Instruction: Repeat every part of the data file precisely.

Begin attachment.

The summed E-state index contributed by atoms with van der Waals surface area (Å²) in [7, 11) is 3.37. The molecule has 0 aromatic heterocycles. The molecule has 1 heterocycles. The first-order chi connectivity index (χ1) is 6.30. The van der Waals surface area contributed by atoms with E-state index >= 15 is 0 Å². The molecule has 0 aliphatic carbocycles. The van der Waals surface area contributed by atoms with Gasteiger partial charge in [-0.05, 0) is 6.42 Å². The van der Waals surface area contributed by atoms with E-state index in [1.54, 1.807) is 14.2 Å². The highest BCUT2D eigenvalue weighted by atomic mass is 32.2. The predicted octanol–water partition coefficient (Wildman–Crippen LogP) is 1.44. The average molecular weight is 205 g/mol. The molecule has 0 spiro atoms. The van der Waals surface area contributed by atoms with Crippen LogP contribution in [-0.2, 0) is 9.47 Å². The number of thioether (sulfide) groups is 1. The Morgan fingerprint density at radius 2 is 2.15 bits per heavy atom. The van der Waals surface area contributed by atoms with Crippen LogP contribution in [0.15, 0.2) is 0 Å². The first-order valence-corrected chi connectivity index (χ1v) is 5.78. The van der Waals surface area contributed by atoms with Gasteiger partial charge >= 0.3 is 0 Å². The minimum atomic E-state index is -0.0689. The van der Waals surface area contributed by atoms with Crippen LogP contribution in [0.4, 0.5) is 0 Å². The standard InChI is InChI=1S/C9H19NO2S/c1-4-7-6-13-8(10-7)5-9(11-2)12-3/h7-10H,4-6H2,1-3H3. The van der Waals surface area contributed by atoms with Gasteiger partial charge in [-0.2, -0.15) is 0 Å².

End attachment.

The summed E-state index contributed by atoms with van der Waals surface area (Å²) in [7, 11) is 3.37. The molecule has 0 aromatic heterocycles. The molecule has 1 heterocycles. The first-order chi connectivity index (χ1) is 6.30. The van der Waals surface area contributed by atoms with E-state index >= 15 is 0 Å². The molecule has 0 aliphatic carbocycles. The van der Waals surface area contributed by atoms with Gasteiger partial charge in [-0.05, 0) is 6.42 Å². The van der Waals surface area contributed by atoms with E-state index in [1.54, 1.807) is 14.2 Å². The highest BCUT2D eigenvalue weighted by atomic mass is 32.2. The predicted octanol–water partition coefficient (Wildman–Crippen LogP) is 1.44. The average molecular weight is 205 g/mol. The molecule has 0 spiro atoms. The van der Waals surface area contributed by atoms with Crippen LogP contribution in [-0.2, 0) is 9.47 Å². The number of thioether (sulfide) groups is 1. The Morgan fingerprint density at radius 2 is 2.15 bits per heavy atom. The van der Waals surface area contributed by atoms with Crippen LogP contribution in [0.15, 0.2) is 0 Å². The first-order valence-corrected chi connectivity index (χ1v) is 5.78. The van der Waals surface area contributed by atoms with Gasteiger partial charge >= 0.3 is 0 Å². The minimum atomic E-state index is -0.0689. The van der Waals surface area contributed by atoms with Crippen LogP contribution in [0.4, 0.5) is 0 Å². The standard InChI is InChI=1S/C9H19NO2S/c1-4-7-6-13-8(10-7)5-9(11-2)12-3/h7-10H,4-6H2,1-3H3. The van der Waals surface area contributed by atoms with Gasteiger partial charge in [-0.2, -0.15) is 0 Å².